7. The Reculver charter is written in what script?

8. Name the English monarch for whom this map was made.

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9. How many volumes were destroyed in their entirety in the 1731 fire?

10. The plan for which famous battle was identified in a fire-damaged Cotton manuscript?

 

***

Here are the answers:

 

The Cotton Genesis (Cotton Otho MS B VI)

Sir Edward Dering (Cotton Charter XIII 31A, sent to Cotton in June 1630) and Humphrey Wyems of the Middle Temple (Cotton MS Augustus II 106, presented to him on New Year's Day 1629)

King Edward VI (Cotton MS Nero C X)

Nero (they are named Cotton MS Nero A X/2 and Cotton Nero MS D IV respectively)

Seventeen (Cotton MS Vespasian D XV is inscribed on f. 83v, 'Robertus Cotton 1588 Æ 17')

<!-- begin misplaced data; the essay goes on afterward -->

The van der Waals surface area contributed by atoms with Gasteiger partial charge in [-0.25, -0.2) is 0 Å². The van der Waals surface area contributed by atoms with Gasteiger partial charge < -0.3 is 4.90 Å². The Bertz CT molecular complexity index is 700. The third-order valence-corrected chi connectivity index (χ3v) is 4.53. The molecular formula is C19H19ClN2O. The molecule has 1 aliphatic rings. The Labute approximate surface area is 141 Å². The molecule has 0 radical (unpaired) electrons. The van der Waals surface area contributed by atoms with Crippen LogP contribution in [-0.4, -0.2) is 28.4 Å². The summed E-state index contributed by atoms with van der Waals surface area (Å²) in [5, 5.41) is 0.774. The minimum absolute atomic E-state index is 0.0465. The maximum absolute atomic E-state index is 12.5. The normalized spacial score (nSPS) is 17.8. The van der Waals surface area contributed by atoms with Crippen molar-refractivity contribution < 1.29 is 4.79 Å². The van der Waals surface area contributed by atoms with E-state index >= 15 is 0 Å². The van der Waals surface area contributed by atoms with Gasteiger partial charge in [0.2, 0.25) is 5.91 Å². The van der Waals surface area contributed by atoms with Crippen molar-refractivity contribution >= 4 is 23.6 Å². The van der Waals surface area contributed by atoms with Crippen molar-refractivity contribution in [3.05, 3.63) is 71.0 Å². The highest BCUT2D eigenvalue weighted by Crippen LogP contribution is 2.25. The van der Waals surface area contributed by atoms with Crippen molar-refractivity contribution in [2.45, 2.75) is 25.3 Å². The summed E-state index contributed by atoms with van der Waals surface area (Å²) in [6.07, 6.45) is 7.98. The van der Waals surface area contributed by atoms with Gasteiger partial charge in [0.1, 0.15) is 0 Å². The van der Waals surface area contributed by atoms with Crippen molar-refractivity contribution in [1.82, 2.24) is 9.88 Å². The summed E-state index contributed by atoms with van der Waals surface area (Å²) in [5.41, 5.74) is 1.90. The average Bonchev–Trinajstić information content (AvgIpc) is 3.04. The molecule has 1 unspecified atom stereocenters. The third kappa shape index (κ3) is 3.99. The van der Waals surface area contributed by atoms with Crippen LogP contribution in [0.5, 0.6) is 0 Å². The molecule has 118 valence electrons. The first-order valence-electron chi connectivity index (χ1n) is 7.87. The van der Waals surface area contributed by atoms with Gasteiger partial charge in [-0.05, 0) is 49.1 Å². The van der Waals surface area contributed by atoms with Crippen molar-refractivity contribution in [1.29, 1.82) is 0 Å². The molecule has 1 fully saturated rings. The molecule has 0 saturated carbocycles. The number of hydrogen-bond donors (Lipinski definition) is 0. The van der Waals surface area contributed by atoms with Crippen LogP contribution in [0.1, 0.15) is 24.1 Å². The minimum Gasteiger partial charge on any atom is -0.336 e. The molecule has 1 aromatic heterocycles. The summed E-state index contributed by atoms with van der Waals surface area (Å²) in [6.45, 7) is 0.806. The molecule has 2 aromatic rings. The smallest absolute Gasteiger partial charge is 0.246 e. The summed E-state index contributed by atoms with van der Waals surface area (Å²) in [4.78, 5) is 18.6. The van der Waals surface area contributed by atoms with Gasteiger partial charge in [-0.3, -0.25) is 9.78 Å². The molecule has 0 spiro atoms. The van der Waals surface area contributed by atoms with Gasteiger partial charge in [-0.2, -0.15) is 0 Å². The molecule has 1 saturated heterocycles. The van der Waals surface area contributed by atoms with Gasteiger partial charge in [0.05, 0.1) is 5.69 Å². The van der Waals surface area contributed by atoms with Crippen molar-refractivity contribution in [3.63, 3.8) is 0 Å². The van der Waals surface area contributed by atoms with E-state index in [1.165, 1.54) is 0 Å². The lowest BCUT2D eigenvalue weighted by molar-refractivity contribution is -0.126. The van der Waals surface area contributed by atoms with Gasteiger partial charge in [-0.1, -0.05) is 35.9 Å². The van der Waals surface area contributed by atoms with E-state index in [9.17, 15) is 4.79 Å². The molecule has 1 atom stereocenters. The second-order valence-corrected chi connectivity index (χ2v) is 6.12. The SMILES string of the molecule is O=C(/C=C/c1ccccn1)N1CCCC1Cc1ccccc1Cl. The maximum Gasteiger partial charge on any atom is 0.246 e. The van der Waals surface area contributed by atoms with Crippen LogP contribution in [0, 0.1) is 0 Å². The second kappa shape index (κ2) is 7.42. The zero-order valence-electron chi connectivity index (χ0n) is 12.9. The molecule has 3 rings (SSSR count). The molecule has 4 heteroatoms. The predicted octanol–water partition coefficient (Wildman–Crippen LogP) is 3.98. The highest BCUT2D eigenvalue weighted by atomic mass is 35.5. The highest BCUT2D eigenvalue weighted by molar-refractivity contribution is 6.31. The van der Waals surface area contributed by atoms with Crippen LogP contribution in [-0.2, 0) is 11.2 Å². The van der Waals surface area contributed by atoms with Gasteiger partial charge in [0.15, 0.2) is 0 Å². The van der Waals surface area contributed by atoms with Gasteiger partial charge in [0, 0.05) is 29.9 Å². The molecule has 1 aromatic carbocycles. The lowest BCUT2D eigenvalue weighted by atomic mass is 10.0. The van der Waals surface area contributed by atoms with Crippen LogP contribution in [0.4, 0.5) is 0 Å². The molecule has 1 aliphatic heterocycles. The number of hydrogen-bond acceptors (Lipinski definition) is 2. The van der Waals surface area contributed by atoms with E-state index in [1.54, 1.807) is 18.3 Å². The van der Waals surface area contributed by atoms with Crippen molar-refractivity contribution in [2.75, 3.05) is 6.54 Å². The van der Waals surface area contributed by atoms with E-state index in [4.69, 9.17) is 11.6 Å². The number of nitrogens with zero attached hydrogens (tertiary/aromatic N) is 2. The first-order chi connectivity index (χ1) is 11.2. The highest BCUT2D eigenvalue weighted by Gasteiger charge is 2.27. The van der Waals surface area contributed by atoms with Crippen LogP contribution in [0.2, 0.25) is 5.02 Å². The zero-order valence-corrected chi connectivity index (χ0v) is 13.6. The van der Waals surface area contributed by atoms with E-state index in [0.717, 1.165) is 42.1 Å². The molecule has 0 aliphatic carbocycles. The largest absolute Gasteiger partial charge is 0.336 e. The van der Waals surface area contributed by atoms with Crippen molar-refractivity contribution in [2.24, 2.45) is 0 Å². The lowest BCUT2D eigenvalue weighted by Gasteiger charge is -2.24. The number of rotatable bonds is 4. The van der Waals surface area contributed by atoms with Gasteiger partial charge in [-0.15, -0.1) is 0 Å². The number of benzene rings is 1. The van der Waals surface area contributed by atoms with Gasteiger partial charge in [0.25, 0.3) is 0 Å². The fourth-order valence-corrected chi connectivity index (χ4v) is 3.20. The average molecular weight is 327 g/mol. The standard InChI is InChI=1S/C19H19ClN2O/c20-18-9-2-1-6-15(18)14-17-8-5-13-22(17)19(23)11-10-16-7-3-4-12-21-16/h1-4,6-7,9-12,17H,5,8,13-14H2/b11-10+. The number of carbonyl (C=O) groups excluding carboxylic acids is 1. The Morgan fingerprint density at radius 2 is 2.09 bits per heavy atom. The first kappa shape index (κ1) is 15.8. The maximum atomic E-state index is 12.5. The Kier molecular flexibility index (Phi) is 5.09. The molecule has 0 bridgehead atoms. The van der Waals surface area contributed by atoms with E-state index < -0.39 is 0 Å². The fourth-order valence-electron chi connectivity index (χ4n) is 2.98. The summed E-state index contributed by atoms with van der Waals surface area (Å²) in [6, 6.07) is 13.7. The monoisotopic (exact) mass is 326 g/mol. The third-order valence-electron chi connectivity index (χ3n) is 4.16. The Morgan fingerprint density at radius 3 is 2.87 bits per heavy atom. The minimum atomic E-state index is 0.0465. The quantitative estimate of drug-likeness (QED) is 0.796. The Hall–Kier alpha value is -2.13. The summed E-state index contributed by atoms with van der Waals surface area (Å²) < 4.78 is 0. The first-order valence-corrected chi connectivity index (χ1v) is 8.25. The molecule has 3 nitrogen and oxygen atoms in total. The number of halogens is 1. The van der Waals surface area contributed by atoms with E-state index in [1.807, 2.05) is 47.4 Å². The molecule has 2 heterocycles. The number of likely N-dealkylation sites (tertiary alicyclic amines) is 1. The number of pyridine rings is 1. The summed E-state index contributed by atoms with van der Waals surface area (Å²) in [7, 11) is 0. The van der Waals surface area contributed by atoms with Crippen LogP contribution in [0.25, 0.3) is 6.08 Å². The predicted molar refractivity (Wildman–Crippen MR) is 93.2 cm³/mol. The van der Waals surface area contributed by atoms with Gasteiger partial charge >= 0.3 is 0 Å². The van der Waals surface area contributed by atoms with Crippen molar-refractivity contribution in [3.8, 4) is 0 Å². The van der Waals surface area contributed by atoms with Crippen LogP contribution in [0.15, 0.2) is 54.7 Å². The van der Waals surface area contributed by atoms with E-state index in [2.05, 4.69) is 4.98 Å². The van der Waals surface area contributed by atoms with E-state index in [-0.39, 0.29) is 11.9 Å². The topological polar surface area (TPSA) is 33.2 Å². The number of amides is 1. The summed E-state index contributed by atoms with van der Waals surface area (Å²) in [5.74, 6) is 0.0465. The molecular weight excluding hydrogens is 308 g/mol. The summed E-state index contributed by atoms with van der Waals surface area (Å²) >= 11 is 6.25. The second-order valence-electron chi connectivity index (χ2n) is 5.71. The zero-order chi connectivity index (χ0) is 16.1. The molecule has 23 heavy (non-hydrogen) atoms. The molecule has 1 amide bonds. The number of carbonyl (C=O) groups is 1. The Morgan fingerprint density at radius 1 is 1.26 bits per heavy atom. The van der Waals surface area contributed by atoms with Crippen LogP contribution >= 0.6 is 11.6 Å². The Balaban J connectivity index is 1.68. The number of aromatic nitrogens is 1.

Sir Thomas Bodley, founder of the Bodleian Library in Oxford

Uncial (Cotton MS Augustus II 2)

King Henry VIII (Cotton MS Augustus I i 9)

Thirteen, plus three more in the 1865 British Museum bindery fire (as noted by Andrew Prescott, ‘“Their present miserable state of cremation”: the restoration of the Cotton library’, in C. J. Wright (ed.), Sir Robert Cotton as Collector: Essays on an Early Stuart Courtier and his Legacy (London, 1997), pp. 391–454, at pp. 392, 421)

Agincourt (the French battle-plan is found in Cotton MS Caligula D V, ff. 43v–44r)

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12 June 2018

The Serres Gospels goes online